5-year-old drumming prodigy lands full band scholarship 13 years before his high school graduation
Written by Choc Thunda on November 18, 2019
Nicole Jackson, 40 and a mother of three, is taking out loans to help put her 21-year-old daughter through college. But she won’t have to do that for her 5-year-old.
Jeremiah Travis started beating on ABC blocks as a baby and has been “beating on stuff” ever since, his mother said to the Mississippi Clarion Ledger, part of the USA TODAY Network. Now, the talented snare drummer has been offered a full band scholarship to Alcorn State University in Mississippi.
When Travis graduates from high school in 2032, he has the opportunity — if he chooses — to play in the Sounds of Dyn-O-Mite Band.
“Now, to know that he is 5 and has a full scholarship made me feel so good. I am just amazed at his playing level with him being so young,” Jackson said.
Travis is a snare drummer at St. Helena College and Career Academy in Greensburg, Louisiana. From the dance moves to the cadences, the kindergartner has dazzled crowds with his performances in halftime and sideline shows, including New Orleans Pelicans basketball games.
5-year-old drummer ‘always working on his skills’
At the age of 5, most kids are playing with toys, video games or watching “PAW Patrol” on television.
“My child only plays a video game for no longer than 15 minutes and then he wants to beat on something,” Jackson said.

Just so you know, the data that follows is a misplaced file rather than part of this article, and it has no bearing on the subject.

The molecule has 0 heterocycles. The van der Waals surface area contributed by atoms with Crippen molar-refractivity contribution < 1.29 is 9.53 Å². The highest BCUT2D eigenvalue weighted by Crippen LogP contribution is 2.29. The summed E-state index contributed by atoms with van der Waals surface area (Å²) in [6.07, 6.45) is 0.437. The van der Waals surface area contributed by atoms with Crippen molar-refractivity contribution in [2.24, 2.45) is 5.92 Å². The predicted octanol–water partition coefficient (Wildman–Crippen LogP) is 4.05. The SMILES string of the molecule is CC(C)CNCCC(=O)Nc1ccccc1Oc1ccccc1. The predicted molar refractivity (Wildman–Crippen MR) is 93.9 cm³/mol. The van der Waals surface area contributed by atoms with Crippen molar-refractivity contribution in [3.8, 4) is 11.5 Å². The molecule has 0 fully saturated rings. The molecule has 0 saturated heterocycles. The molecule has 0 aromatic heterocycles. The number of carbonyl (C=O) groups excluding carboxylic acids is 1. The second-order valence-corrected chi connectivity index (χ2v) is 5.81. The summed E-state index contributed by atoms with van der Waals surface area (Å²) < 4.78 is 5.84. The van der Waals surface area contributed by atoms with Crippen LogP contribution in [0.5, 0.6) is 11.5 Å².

“He’s not a video game person. He likes to move and learn different things with drums.”
Each day, Travis is surrounded by beginner band members and drummers who are 10 years older than him and more than twice his size.
But, Chesteron Frye — the band director at St. Helena College and Career Academy and former student band director at Alcorn State University — said it is Travis’ work ethic that makes him who he is.
“He’s 5 years old but he’s always working on his skills,” Frye said.
“Any free time in the band room or when we go on break, he’s drumming on the floor, getting other drummers to come and just asking them ‘can we play, can we play.'”
‘When it is time for battle, play time is over’
Brandon Dorsey, the percussion instructor at the school and a 2017 graduate of Alcorn, said Travis constantly wants to learn.
“I don’t force him to do things because he is 5 years old,” Dorsey said. “Sometimes, I have to revamp myself and remember that he is so young. What he has, it is a God’s gift.”
When the percussion section prepares to battle an opposing drumline, Travis is in his element.
“He is just zoned in,” Dorsey said. “Sometimes, I don’t teach him a part because I think he might not be able to play it. Next thing you know, we start playing a cadence, he just starts playing it and I’m amazed. When it is time for battle, play time is over. He is really about business.”
He loves ‘Drumline,’ learning moves from cousin
When a normal school day ends — if Travis is not watching “Drumline”, his mother says — he’s looking for his cousin, Kenya Brooks, a member of the St. Helena College and Career Academy’s percussion section.
“Kenya was the person who brought Jeremiah to the band room when I first got hired as the band director here,” Frye said.
“All they do is drum together during and after practice. They have like the big brother-little brother relationship.”
Kenya is responsible for teaching Travis all of the dance moves and parts to cadences.
“When he graduates, whichever college he attends — hopefully he attends Alcorn State — he has a bright future,” Dorsey said.
Wilton Jackson, Mississippi Clarion Ledger